The question that is percolating in the air, the one everyone has an opinion on but has no definite answer: will there be a recession?
Will the economists and strategists attempt to answer and hypothesize on this question, we pose a different one: how will the lipstick effect impact the professional beauty industry? And more importantly, how can you strategically use it to your advantage?
The lipstick effect, coined by Estee Lauder in 2001, is the rise of spending on small luxury goods (like lipstick) during times of economic downturn. Studies have found that when the economy is unsteady, consumers spend less on large ticket items and more on small luxury goods as “pick-me-ups.”
This phenomenon can present itself in different ways, depending on the state of the world. During the COVID-19 Pandemic, when masks made lipstick obsolete, nail polish and fragrance sales rose. Experts propose that consumers are not looking for specific items during these times, but rather a specific feeling of comfort that comes from small indulgences.
So how can you use this to your advantage?
Retail products in salons were up 6.5% in Q1 2022 compared to Q1 2021, according to Kline. We’ve seen an increased demand for prestige haircare products and consumer preference to buy them from a salon. By increasing your retail game and offering products that are both good for a client's hair (or skin or nails) and soul, you can bend the lipstick effect to your advantage.
Refine your retail touchpoint
Education can play a big part in whether clients purchase a product or not - educating your clients on the benefits products can bring, as well as demonstrating it, can help to persuade them to buy.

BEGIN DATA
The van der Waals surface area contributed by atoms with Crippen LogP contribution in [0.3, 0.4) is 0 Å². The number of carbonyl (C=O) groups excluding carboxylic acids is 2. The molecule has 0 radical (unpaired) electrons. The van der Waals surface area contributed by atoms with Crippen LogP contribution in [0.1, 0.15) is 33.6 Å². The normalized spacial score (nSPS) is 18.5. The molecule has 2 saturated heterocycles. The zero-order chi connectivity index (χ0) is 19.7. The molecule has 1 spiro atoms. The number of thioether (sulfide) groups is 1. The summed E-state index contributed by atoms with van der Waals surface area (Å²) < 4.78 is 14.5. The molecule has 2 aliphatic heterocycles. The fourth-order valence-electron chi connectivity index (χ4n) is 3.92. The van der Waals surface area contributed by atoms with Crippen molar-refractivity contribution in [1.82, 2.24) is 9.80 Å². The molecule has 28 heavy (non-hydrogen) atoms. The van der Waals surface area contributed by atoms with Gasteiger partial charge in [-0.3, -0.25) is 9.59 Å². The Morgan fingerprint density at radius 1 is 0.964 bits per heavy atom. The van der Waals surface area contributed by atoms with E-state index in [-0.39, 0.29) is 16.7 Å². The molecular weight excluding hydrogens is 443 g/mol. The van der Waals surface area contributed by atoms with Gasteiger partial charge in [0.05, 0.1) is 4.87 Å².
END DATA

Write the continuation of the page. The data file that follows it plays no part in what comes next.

Engage with trends
Social media has a huge impact on consumer behavior. The makeup and hair communities are booming on TikTok -whether amateur or professional. Staying tuned into what people are doing and asking for means that you can stay ahead of the game and offer your clients the products that they want.
Research is also important to follow trends. While volumizing products may not be going viral, research from Kline shows that volumizing services are up 36% in US salons, which led to an increase in the sale of volumizing products, as clients try to replicate looks at home.
Being in tune with consumer needs means that you can be there when your clients want it.
Lean on social media
We know that the mention of a recession can bring on a feeling of uncertainty. And while the beauty industry at large is not recession-proof, it has shown to be recession-resilient. Educating yourself on best business practices
will go a long way in helping you move through a recession with ease and grace.